Monday, March 1, 2010

Farewell Vancouver Olympics

The  Olympics are over. The winter Olympics are over and I'm actually kind of sad.  I miss it, and I don't even like winter sports.   But as always the Olympics are about more than the competition, they are about national pride and the global community coming together. 
One thing I've been thinking about is why these Olympics are doing so much better than in 06, in terms of viewers?   I think it has something to do with the recession.   Not the people are saving money,  staying home and watching TV reasons either.  No I think it  has more to do with our national psyche.  Let me explain,

When I was young there was nothing as important as the Olympics, primarily the Summer Olympics as it was a showdown between the USA and the USSR.  It was a civilized sporting event intent on showing global superiority. In 1980 and 84 these tensions led to boycotts of the Olympic games, but in 1988 every victory validated the democratic system over the oppressive communist state, the investment of every American was real. As a kid I'd stay up late and watch hoping in our country, in our best, in our country and in our way of life. 

Since these tension and drama filled competitions the games have lost some luster, there isn't nearly as much on the line, the sports aren't all that mainstream and national pride isn't as important since we don't have as many competitors on the global stage.  Or at least we didn't in 2006.  

Now, in 2010, we have a little bit more of a need to see the US do well. In the middle of this recession we are reeling as a nation, unsure about our future.  We know things are bad and nations like China and India are gaining on us in prosperity and production.  We realize that the system we were once champions and advocates of has let us down and we are now wondering, "Is the USA still the land of dreams?"  I think this question is one reason we tuned in, in such larger numbers.  Even though we could find results on the internet before the events aired, we waited.  We watched, we hoped, we invested.  There were even people who were comparing the Hockey Final to the 1980 Hockey Final when the college kids from the USA beat the best team in the world from Russia.  That event not only had way more political drama, (Canada isn't quite the evil empire that Russia was, eh?) it also featured a much greater disparity in the talent level of the teams.  But here is the key.  America loves an underdog story and in both situations America was the underdog, and so we cheered, we tuned in we hoped in the promise of America.  Basically that promise is if you commit to something you can accomplish anything.  No matter where you come from you can get ahead.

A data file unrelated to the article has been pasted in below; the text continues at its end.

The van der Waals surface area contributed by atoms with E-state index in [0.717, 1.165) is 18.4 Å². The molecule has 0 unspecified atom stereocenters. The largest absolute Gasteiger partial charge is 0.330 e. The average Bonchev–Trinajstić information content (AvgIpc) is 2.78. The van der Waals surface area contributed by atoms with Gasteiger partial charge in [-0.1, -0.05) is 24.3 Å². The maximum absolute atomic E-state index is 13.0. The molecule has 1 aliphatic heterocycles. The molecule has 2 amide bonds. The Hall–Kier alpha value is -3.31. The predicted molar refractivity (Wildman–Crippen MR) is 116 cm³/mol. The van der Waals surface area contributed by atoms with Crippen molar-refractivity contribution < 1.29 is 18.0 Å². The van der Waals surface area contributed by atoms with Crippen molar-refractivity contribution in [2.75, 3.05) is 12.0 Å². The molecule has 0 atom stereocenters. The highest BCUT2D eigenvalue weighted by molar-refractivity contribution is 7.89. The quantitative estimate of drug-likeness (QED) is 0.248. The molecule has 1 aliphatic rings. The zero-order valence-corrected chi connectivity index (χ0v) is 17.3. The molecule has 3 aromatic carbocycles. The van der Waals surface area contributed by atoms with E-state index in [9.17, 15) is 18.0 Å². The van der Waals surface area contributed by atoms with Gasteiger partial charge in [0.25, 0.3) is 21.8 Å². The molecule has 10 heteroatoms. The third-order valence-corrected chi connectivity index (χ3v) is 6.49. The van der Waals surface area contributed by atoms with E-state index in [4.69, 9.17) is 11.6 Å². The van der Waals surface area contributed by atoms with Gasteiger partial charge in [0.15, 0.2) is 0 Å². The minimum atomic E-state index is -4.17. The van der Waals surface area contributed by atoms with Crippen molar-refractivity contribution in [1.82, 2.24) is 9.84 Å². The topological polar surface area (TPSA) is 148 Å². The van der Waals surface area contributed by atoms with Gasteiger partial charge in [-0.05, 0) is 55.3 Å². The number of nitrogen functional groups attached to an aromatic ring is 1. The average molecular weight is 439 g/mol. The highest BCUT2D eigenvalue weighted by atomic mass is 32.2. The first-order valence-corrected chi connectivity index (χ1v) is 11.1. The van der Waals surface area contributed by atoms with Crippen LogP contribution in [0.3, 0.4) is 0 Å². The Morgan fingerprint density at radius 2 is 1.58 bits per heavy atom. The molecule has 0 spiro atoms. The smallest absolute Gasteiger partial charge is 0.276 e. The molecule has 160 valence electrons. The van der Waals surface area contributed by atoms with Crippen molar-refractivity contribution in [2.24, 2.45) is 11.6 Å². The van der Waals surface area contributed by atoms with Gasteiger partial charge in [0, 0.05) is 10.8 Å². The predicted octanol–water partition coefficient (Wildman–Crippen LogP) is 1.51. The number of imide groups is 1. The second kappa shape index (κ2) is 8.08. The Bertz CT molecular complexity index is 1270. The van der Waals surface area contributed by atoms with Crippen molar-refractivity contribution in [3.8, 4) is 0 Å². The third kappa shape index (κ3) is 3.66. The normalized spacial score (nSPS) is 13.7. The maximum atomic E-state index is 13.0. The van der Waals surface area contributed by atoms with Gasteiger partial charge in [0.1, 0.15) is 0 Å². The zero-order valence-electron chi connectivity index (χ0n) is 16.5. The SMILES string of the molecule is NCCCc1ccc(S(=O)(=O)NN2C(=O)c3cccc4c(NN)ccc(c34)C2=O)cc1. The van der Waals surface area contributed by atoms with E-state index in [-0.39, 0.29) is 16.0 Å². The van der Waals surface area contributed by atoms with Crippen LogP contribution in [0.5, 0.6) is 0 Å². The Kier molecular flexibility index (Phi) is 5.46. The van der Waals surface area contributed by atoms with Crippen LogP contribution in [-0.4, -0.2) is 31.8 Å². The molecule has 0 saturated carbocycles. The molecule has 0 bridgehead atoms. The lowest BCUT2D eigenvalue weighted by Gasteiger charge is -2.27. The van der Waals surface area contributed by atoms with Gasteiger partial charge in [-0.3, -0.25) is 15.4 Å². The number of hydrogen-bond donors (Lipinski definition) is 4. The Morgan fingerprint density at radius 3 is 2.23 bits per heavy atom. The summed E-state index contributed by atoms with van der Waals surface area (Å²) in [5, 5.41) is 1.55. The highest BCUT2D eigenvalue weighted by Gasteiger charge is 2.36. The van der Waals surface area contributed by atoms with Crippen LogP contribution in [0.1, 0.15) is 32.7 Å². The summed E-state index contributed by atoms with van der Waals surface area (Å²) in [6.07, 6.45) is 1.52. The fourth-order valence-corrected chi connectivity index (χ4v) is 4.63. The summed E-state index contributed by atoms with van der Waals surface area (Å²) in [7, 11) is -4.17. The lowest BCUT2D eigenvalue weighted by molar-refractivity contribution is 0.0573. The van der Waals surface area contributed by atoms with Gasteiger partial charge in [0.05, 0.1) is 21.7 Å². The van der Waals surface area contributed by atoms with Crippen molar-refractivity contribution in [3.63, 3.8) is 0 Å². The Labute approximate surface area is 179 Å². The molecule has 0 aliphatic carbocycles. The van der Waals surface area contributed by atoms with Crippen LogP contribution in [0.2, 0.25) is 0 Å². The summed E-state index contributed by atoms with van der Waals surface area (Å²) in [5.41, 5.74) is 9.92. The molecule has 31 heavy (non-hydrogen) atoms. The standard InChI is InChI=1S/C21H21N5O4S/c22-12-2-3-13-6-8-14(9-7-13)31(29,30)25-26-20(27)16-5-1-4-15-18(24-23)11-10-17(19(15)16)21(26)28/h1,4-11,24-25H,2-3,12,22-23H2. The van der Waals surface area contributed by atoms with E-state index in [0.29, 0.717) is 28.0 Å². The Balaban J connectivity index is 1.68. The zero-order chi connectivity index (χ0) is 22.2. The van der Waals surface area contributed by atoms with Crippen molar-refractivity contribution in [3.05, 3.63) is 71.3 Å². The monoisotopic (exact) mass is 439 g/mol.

Sadly, that story has come into doubt here in the US.  People see the way the deck is stacked in favor of the rich, people are noticing that the rich are getting richer and the poor poorer and wonder if America will ever be the same, if the promise really exists.  People want to hope and they want real change.  But they don't want to change.  We keep wanting things to get easier, to be handed to us, and we forget that what made America great was our Protestant work ethic.  The fact that we as Christians work not for a paycheck (primarily) instead we work to the best of our ability to please God who has given us gifts and abilities to benefit others and his kingdom.  So let's continue to hope in America, to watch the Olympics, (in 2012) to believe in  the promise of America, but also remember that that promise only works if Christ is working in us.  If his goodness is permeating how we live and act and think.  Let's  keep Christ and not ourselves as central and America will once again be the nation that stood up and shown the light as a city on the hill.

It seems like so long ago that a dark cloud hung over these Olympics as the life of a young Georgian Nodar Kumaritashvili was taken due to neglecting on an insanely fast course that had people complaining before the tragedy about it's safety.  But just as life often teaches us from even the darkest times, light and hope break through.  There are numerous stories of individuals within and from outside of the luging community joining together to support the family and memory of Nodar.

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